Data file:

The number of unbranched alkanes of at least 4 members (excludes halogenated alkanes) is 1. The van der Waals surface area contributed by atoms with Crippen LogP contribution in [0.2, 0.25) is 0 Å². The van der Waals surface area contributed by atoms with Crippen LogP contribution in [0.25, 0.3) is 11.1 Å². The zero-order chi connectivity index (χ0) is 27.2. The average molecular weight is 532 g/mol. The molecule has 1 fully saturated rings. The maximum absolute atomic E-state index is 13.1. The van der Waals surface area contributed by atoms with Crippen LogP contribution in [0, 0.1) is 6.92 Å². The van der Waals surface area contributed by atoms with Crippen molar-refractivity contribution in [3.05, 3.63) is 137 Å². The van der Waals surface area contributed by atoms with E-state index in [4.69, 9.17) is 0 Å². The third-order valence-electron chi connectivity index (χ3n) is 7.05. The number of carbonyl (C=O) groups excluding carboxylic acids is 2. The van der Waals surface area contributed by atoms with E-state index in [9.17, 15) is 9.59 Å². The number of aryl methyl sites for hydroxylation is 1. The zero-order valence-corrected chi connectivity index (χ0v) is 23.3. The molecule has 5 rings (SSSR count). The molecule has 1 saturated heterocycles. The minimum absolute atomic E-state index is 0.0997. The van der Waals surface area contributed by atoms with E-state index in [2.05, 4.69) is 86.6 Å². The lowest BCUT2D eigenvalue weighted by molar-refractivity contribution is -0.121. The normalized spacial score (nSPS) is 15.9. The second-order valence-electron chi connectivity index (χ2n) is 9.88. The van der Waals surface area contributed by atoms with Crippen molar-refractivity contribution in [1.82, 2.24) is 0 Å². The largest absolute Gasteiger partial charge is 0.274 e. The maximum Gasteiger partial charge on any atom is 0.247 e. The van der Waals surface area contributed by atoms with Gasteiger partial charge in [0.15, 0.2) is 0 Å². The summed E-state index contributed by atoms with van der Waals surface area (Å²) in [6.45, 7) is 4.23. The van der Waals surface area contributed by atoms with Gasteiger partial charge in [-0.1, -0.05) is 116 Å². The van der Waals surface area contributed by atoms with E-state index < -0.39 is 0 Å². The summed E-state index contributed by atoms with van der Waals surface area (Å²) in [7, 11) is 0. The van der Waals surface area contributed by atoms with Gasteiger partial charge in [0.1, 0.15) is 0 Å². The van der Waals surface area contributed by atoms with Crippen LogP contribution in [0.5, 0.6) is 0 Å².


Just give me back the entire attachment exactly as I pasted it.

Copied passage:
The number of unbranched alkanes of at least 4 members (excludes halogenated alkanes) is 1. The van der Waals surface area contributed by atoms with Crippen LogP contribution in [0.2, 0.25) is 0 Å². The van der Waals surface area contributed by atoms with Crippen LogP contribution in [0.25, 0.3) is 11.1 Å². The zero-order chi connectivity index (χ0) is 27.2. The average molecular weight is 532 g/mol. The molecule has 1 fully saturated rings. The maximum absolute atomic E-state index is 13.1. The van der Waals surface area contributed by atoms with Crippen LogP contribution in [0, 0.1) is 6.92 Å². The van der Waals surface area contributed by atoms with Crippen molar-refractivity contribution in [3.05, 3.63) is 137 Å². The van der Waals surface area contributed by atoms with E-state index in [4.69, 9.17) is 0 Å². The third-order valence-electron chi connectivity index (χ3n) is 7.05. The number of carbonyl (C=O) groups excluding carboxylic acids is 2. The van der Waals surface area contributed by atoms with E-state index in [9.17, 15) is 9.59 Å². The number of aryl methyl sites for hydroxylation is 1. The zero-order valence-corrected chi connectivity index (χ0v) is 23.3. The molecule has 5 rings (SSSR count). The molecule has 1 saturated heterocycles. The minimum absolute atomic E-state index is 0.0997. The van der Waals surface area contributed by atoms with E-state index in [2.05, 4.69) is 86.6 Å². The lowest BCUT2D eigenvalue weighted by molar-refractivity contribution is -0.121. The normalized spacial score (nSPS) is 15.9. The second-order valence-electron chi connectivity index (χ2n) is 9.88. The van der Waals surface area contributed by atoms with Crippen molar-refractivity contribution in [1.82, 2.24) is 0 Å². The largest absolute Gasteiger partial charge is 0.274 e. The maximum Gasteiger partial charge on any atom is 0.247 e. The van der Waals surface area contributed by atoms with Gasteiger partial charge in [0.15, 0.2) is 0 Å². The summed E-state index contributed by atoms with van der Waals surface area (Å²) in [6.45, 7) is 4.23. The van der Waals surface area contributed by atoms with Gasteiger partial charge in [-0.1, -0.05) is 116 Å². The van der Waals surface area contributed by atoms with E-state index < -0.39 is 0 Å². The summed E-state index contributed by atoms with van der Waals surface area (Å²) in [7, 11) is 0. The van der Waals surface area contributed by atoms with Gasteiger partial charge in [0.1, 0.15) is 0 Å². The van der Waals surface area contributed by atoms with Crippen LogP contribution in [0.5, 0.6) is 0 Å².